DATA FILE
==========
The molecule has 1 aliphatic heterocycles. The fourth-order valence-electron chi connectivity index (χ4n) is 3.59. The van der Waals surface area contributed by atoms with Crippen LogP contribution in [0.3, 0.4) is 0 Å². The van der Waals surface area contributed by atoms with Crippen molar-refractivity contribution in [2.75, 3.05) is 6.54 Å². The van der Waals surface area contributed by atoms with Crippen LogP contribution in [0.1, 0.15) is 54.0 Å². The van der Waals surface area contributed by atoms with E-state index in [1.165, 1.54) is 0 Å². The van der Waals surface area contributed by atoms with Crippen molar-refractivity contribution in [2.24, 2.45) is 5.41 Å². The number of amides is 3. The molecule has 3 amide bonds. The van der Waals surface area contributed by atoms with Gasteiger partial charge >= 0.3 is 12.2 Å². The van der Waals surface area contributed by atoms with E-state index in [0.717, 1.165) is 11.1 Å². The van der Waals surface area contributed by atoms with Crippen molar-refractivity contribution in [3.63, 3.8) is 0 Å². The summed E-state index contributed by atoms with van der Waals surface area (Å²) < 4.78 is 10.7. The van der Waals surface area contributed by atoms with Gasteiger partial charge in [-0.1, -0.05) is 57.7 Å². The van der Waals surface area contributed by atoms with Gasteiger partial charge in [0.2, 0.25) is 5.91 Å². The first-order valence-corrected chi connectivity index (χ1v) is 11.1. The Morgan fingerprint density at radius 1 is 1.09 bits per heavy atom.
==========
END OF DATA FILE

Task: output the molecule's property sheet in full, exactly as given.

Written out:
The molecule has 1 aliphatic heterocycles. The fourth-order valence-electron chi connectivity index (χ4n) is 3.59. The van der Waals surface area contributed by atoms with Crippen LogP contribution in [0.3, 0.4) is 0 Å². The van der Waals surface area contributed by atoms with Crippen molar-refractivity contribution in [2.75, 3.05) is 6.54 Å². The van der Waals surface area contributed by atoms with Crippen LogP contribution in [0.1, 0.15) is 54.0 Å². The van der Waals surface area contributed by atoms with E-state index in [1.165, 1.54) is 0 Å². The van der Waals surface area contributed by atoms with Crippen molar-refractivity contribution in [2.24, 2.45) is 5.41 Å². The number of amides is 3. The molecule has 3 amide bonds. The van der Waals surface area contributed by atoms with Gasteiger partial charge >= 0.3 is 12.2 Å². The van der Waals surface area contributed by atoms with E-state index in [0.717, 1.165) is 11.1 Å². The van der Waals surface area contributed by atoms with Crippen molar-refractivity contribution in [3.63, 3.8) is 0 Å². The summed E-state index contributed by atoms with van der Waals surface area (Å²) < 4.78 is 10.7. The van der Waals surface area contributed by atoms with Gasteiger partial charge in [-0.1, -0.05) is 57.7 Å². The van der Waals surface area contributed by atoms with Gasteiger partial charge in [0.2, 0.25) is 5.91 Å². The first-order valence-corrected chi connectivity index (χ1v) is 11.1. The Morgan fingerprint density at radius 1 is 1.09 bits per heavy atom.